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According to www.psychologytoday.com, stonewalling either occurs aggressively or it occurs defensively.  When it’s aggressive, it’s clearly done on purpose.  Stonewalling, in this case, is used a means of manipulation.  Often times, it gives power over the victim.  Typically, as I have been on the receiving end of stonewalling, it was used a means to get me to let go of my beliefs, my values, my choices, or my boundaries and succumb to what they want.  It was used to get me to “second guess” myself, to doubt myself, to “see it their way.”  It’s a means of control.  One example I can provide you with:  my ex husband.  If you haven’t read my other blogs, that’s ok, I’ll give you a short story.  He was a physically abusive man.  Need I say more?  He would use stonewalling as a means to get me to apologize for the abuse, to be sorry for provoking him.  It was part of the emotional abuse I endured.  It’s probably why, these days, I don’t take too kindly to the silent treatment and can make up stories, defensive ones at that, about how they are doing this on purpose to “control” me.  This type of “lack of communication,” has no end unless the stonewaller decides there’s an end to the time limit; which could be days, weeks, months, or even years.  In lament’s terms, I would say this form of stonewalling is emotionally abusive and toxic.  The stonewaller won’t even recognize your points, they will stonewall to invalidate you.  They won’t acknowledge you, your arguments, your boundaries, etc.  They simply refuse to talk about any of it.  If this is happening to you, where there really isn’t anything you are doing to deserve such treatment, it’s probably best you stop second guessing yourself and walk away.  You deserve better.  If you suspect you are overwhelming someone with your need to argue to be right instead of compromising, then read on, please.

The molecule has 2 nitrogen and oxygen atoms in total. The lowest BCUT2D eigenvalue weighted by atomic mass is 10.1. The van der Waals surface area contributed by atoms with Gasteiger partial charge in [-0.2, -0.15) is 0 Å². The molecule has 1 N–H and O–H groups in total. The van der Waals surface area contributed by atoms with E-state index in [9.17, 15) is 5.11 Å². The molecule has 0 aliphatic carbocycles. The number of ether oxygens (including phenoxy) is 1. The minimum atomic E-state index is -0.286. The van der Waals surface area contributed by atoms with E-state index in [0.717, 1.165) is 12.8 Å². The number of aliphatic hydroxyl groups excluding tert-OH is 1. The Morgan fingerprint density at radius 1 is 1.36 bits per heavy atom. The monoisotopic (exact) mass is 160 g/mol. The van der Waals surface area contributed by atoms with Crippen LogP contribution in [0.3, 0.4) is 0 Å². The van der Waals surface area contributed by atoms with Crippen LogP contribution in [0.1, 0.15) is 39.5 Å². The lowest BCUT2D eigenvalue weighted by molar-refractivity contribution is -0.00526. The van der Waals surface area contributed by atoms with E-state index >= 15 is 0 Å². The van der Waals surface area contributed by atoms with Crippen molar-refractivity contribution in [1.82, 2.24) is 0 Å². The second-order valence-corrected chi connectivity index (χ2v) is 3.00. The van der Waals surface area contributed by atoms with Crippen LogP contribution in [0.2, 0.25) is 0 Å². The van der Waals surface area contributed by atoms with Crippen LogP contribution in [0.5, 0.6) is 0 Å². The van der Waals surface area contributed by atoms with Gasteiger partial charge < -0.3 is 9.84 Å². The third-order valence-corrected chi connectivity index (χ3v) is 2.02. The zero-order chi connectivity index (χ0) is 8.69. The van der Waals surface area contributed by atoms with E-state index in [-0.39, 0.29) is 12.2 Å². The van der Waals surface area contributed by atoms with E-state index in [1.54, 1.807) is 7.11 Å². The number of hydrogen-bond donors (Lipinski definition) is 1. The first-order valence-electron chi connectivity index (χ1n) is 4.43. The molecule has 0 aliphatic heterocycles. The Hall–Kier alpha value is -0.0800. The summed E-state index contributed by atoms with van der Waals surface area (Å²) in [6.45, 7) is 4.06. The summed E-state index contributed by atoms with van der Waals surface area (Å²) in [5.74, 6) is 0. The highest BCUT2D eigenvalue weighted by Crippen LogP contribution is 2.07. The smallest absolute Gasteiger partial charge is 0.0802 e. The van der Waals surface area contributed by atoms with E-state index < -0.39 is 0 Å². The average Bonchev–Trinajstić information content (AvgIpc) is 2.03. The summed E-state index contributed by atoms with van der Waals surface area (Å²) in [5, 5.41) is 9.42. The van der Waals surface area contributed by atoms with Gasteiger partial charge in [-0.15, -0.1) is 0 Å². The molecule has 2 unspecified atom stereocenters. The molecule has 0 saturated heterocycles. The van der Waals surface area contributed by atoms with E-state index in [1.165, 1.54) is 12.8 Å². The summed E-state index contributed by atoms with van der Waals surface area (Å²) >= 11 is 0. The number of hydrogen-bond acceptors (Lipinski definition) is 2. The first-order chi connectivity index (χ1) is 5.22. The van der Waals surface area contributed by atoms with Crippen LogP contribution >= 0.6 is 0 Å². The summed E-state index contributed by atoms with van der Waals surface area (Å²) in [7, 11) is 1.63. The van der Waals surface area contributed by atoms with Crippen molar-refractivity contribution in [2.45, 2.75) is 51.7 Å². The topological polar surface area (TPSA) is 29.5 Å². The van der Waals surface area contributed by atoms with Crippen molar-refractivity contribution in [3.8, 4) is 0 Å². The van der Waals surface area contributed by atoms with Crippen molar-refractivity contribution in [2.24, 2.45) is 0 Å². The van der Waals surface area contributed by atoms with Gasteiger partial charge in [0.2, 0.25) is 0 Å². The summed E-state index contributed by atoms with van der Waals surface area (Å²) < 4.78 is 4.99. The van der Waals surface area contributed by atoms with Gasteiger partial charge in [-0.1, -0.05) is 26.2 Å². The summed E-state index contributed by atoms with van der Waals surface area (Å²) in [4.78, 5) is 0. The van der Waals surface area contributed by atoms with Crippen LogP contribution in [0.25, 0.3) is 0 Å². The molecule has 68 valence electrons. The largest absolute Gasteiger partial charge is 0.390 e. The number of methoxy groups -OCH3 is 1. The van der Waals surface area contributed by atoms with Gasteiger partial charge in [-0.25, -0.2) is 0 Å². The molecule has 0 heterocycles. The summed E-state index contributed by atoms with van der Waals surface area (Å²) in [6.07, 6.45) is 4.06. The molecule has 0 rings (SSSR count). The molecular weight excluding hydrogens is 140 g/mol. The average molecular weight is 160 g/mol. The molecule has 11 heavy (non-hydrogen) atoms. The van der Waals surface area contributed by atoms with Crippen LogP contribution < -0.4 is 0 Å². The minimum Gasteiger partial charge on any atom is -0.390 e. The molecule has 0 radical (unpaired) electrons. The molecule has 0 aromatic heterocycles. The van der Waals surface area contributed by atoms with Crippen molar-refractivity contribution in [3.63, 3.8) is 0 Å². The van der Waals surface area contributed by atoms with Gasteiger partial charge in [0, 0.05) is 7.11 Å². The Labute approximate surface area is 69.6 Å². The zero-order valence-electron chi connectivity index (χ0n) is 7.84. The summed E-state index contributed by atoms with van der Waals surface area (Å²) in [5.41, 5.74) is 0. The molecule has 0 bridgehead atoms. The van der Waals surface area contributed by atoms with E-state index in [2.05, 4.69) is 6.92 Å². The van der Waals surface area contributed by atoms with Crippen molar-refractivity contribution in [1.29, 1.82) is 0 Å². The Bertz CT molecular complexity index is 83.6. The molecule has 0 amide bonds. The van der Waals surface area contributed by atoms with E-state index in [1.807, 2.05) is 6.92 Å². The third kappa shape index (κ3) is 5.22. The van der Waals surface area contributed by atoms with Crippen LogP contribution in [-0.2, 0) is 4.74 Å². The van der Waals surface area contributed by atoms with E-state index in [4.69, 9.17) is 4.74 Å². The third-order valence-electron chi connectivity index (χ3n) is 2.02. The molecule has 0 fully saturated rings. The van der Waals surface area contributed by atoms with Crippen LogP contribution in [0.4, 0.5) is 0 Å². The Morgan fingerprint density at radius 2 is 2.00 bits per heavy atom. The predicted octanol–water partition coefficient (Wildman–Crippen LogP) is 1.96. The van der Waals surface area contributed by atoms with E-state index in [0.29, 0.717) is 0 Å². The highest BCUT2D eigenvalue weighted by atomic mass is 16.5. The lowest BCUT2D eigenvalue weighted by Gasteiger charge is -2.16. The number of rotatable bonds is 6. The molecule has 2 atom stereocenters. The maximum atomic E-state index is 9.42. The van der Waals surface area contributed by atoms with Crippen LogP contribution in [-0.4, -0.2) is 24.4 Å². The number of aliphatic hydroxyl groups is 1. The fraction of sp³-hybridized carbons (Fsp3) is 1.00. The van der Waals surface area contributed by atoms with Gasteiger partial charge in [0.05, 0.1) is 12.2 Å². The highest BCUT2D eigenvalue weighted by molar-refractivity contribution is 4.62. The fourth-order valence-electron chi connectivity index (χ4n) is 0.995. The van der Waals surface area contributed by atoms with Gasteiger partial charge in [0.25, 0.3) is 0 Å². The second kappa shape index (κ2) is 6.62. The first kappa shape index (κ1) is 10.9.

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Sometimes stonewalling comes disguised as a defense mechanism.  We get too caught up arguing and being critical of one another that someone winds up hurt and to an extent exhausted or overwhelmed and the conversation needs a break.  Some people will stonewall as a defense because they need a break.  They need time to process and calm down.  An example from my life for you:  I brought to light some issues I had with a friend and with that came some new boundaries.  Honestly, it was a lot of emotional stuff, stuff that took me years to be able to tell her because I was scared of the backlash, scared she would end our friendship as she had done on several occasions with other friends of hers.  And yes, it was a lot of past stuff, past behaviors that continued throughout the years, so to her, it seemed there was a lot of criticisms and contempt.  Did I mean it that way?  No.  So her defense mechanism was to stonewall, or to get a break, to gather herself and move forward because obviously, there’s nothing she can do about the past and we can’t go in circles around it.  There’s no point in doing that to which I understand and to which I understand how I used to be which is to do exactly that, dance around in circles over things we can’t change about the past.  I can’t say I’m the same person any more because I sure as hell didn’t want to dance around the past, just to use it to bring me to the present and be who I wish to be, a healthier me, mentally and physically.  You might find the stonewalling childish.  Yeah, maybe, but if we understand that sometimes when you hit someone with something hard and fast and it seems a bit like criticism or contempt and it brings up a lot of emotions and feelings, just know they do need time to process or regroup and will more than likely set a time to discuss whatever it was that was laid on the table for them.  But remember, during this type of stonewalling, there’s usually a time limit in place and you are therefore acknowledged, or at least the boundaries, the issues, the feedback, whatever it was that you brought to the table.  You can always ask for a time limit if there isn’t a clear one set.  There’s no harm in doing that because it’s either going to show you that they are considerate of you and your feelings and will validate you at a later time, or it’s going to show you the door out.